Finally, the regex engine tries to match the first token at the third 4 in the string. With success. After that, the engine successfully matches 4 with 4. The current regex token is advanced to $, and the current character is advanced to the very last position in the string: the void after the string. No regex token that needs a character to match can match here. Not even a negated character class. However, we are trying to match a dollar sign, and the mighty dollar is a strange beast. It is zero-width, so it will try to match the position before the current character. It does not matter that this "character" is the void after the string. In fact, the dollar will check the current character. It must be either a newline, or the void after the string, for $ to match the position before the current character. Since that is the case after the example, the dollar matches successfully.
Since $ was the last token in the regex, the engine has found a successful match: the last 4 in the string.
Earlier I mentioned that ^\d*$ would successfully match an empty string. Let's see why.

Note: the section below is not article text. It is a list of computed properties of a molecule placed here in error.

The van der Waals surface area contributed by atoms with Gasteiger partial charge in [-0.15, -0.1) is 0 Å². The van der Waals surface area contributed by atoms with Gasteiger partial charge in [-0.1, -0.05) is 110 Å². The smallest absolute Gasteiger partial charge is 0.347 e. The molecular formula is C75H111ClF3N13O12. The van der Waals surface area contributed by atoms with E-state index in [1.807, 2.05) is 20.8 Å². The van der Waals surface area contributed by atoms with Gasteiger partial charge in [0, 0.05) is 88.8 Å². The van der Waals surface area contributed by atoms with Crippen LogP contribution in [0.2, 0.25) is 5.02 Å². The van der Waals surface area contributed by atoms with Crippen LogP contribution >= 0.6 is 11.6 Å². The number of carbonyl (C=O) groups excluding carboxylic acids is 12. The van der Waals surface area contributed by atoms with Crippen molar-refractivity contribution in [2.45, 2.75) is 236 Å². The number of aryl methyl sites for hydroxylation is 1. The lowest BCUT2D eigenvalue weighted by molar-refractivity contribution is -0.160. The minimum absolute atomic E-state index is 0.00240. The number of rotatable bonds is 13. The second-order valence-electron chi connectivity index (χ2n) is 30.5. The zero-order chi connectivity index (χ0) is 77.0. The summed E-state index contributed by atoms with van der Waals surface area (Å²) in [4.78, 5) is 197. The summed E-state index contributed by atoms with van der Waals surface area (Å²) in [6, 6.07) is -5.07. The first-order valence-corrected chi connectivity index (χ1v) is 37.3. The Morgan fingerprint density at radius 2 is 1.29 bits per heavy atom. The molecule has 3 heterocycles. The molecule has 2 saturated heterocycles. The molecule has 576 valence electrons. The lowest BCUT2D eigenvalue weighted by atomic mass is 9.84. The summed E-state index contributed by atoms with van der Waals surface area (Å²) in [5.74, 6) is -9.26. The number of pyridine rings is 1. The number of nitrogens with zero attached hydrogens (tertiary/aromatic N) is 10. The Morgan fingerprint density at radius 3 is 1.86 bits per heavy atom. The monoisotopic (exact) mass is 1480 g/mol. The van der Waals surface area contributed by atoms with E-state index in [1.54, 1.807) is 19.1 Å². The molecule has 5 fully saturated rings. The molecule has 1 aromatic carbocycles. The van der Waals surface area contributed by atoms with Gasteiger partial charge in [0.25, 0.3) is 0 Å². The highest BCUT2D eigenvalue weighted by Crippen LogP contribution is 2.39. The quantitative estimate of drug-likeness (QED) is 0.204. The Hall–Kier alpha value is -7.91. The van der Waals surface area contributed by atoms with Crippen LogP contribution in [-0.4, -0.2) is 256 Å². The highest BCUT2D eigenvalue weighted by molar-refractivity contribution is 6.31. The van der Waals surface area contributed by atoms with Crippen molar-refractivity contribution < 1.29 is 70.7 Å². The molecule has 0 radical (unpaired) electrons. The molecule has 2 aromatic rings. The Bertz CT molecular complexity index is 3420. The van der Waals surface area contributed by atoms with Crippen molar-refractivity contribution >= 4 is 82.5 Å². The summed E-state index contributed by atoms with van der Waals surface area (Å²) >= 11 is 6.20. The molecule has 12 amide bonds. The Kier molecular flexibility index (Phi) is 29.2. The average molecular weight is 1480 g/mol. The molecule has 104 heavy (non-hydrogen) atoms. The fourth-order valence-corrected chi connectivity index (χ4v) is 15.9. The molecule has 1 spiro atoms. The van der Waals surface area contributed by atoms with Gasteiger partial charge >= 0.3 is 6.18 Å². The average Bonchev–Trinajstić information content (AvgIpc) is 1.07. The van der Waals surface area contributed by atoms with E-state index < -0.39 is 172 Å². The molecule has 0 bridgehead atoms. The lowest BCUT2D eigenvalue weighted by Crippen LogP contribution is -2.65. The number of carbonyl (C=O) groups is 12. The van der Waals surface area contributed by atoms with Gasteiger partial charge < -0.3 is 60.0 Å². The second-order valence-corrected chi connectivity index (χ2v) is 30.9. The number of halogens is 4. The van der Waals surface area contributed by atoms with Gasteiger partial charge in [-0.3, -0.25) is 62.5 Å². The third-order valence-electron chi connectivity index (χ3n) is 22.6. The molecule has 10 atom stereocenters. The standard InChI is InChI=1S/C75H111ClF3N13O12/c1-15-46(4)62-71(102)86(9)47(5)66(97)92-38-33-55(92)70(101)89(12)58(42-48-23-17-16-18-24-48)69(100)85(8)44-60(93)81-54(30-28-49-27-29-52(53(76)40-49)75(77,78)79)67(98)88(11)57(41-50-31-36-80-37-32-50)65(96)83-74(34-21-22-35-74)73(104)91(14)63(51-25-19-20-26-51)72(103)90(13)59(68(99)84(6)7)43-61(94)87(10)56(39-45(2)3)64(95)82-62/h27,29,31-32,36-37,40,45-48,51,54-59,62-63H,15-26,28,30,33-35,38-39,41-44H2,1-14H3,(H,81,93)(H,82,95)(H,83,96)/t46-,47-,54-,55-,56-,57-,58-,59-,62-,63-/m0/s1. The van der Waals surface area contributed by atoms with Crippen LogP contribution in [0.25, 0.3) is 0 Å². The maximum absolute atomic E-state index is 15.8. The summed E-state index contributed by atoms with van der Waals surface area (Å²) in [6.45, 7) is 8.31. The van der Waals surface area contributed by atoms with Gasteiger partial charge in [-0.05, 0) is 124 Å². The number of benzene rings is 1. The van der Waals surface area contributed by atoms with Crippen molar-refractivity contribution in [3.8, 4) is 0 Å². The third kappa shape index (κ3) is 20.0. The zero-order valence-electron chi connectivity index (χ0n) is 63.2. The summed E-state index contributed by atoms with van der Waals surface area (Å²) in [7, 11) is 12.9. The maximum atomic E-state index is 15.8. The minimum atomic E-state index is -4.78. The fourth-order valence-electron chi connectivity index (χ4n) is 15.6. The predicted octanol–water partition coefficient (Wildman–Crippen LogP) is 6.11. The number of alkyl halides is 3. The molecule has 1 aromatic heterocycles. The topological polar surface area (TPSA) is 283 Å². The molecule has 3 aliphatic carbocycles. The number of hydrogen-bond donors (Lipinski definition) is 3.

There is only one "character" position in an empty string: the void after the string. The first token in the regex is ^. It matches the position before the void after the string, because it is preceded by the void before the string. The next token is \d*. As we will see later, one of the star's effects is that it makes the \d, in this case, optional. The engine will try to match \d with the void after the string. That fails, but the star turns the failure of the \d into a zero-width success. The engine will proceed with the next regex token, without advancing the position in the string. So the engine arrives at $, and the void after the string. We already saw that those match. At this point, the entire regex has matched the empty string, and the engine reports success.
A regular expression such as $ all by itself can indeed match after the string. If you would query the engine for the character position, it would return the length of the string if string indices are zero-based, or the length+1 if string indices are one-based in your programming language. If you would query the engine for the length of the match, it would return zero.
What you have to watch out for is that String[Regex.MatchPosition] may cause an access violation or segmentation fault, because MatchPosition can point to the void after the string. This can also happen with ^ and ^$ if the last character in the string is a newline.
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Page last updated: 21 April 2010
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|Lookaround, part 2|